We analyzed the CLT patients separately to evaluate the correlation between pathologic diagnosis and laboratory finding. CLT patients who were confirmed pathologically were divided into group A (anti-Tg Ab and anti-microsomal Ab were all negative) and group B (anti-Tg Ab positive or anti-microsomal Ab positive). In group A patients, CLT was confirmed by pathological examination but laboratory examination was negative, while CLT was confirmed in group B patients by pathological and laboratory examinations. The clinical and pathological parameters are summarized in Table 5. There was no statistically significant difference in age, gender, size, prevalence of extrathyroidal extension, multifocality, LN metastasis, TNM stage and recurrences between the two groups.
PTC is the most common cancer involving the thyroid gland, with a 10-yr relative survival rate of 93% (19). Although the prognosis for patients with PTC is excellent, patient age at diagnosis, stage of PTC, tumor size, presence of cervical node or distant metastasis, extrathyroidal extension, delay in diagnosis, extent of thyroidectomy and postoperative radioiodine ablation influence patient outcome (20). The frequency of co-existing CLT in patients with PTC has been variously reported to range from 0.5%-38% (3-5). This variability results from differences in patient selection (gender, age and history of autoimmune thyroid disorder) or indication for thyroidectomy, differences of the histopathologic definition for CLT, environmental factors (history of radiation exposure), genetic background and geographic factors (e.g., iodine intake) (3-5). Presently, CLT was defined as the presence of lymphoid follicles with germinal centers, atrophic changes in the area of normal thyroid parenchyma and excluded only lymphocytic infiltration within or surrounding a tumor focus. Using this definition, 26.5% of the PTC patients had CLT in our study. This frequency of CLT with PTC is consistent with recent reports in patients undergoing thyroidectomy (3, 4, 9, 21).
The autoimmune response to thyroid-specific antigens in patients with CLT may be involved in the destruction of cancer cells expressing thyroid-specific antigen in PTC, thus preventing recurrences and improving survival. However, it remains unclear whether or not the presence of CLT affects the biologic behavior of PTC, although the association between CLT and PTC has been reported in many studies (2-6, 8, 9, 11).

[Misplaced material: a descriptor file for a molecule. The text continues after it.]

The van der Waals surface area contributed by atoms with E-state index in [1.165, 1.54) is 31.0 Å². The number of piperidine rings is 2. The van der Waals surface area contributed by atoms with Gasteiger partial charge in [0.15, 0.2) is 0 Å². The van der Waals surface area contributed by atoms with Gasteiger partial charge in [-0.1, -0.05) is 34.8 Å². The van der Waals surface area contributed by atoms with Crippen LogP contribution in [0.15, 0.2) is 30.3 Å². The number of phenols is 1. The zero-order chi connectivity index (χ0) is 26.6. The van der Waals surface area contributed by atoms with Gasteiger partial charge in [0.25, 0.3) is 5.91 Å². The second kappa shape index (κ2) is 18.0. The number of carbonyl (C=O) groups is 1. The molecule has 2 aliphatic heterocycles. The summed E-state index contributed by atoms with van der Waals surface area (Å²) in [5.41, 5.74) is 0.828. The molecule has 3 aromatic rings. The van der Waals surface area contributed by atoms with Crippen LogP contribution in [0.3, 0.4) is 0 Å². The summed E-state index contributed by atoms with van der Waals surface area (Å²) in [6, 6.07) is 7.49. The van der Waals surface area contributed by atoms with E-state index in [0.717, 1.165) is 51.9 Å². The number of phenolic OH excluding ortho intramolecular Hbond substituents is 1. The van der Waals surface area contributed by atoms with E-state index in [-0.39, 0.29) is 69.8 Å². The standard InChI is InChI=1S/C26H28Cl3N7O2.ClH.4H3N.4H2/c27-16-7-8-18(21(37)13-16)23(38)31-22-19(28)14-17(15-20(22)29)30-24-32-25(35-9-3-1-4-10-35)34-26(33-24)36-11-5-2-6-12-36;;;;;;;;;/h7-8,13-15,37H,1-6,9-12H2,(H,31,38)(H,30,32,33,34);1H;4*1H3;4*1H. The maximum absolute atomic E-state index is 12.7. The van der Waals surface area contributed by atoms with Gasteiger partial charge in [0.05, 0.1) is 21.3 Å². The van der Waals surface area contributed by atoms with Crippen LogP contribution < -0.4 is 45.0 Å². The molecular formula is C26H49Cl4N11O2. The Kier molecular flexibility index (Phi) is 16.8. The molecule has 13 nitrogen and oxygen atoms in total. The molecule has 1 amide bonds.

Bagnasco et al. (22) reported a higher proportion of cytotoxic T cells with natural killer (NK)-like or lymphokine-activated killer activity in PTC infiltrating T cells compared to those occurring in autoimmune thyroid disorders (Hashimoto's thyroiditis and Graves' disease). In addition to the primarily cell-mediated inflammatory reaction observed in PTC. Lucas et al. (23) demonstrated that more humoral-mediated immune reactions occur with PTC (80% of PTC cases) than with other thyroid neoplasms or autoimmune thyroid disorders. This study suggests that a humoral-specific tumor immune response consisting of an immunoglobulin/complement-mediated reaction may also occur with PTC. Therefore, both humoral and cytotoxic T cell-mediated destruction involved in autoimmune thyroid disorders may have a direct or indirect effect in patients with PTC associated with CLT (24). The Fas-mediated apoptotic pathway activated by Fas and Fas ligand is expressed in follicular cells in patients with CLT, and might be involved in the destruction of tumor cells in patients with Hashimoto's thyroiditis, which is similar to CLT histopathologically (25). Kimura et al. (26) reported that interleukin-1 secreted by infiltrating lymphocytes inhibits human thyroid carcinoma cell growth. Therefore, destruction of tumor cells via humoral and cytotoxic T cell-mediated immune mechanisms might be related to the favorable effect of CLT on PTC. In a large retrospective study conducted by Kim et al. (3), the presence of CLT in patients with PTC was associated with a smaller tumor size, younger age, female predominant and a reduced risk of recurrence; these findings echo those of Kebebew et al. (3, 4).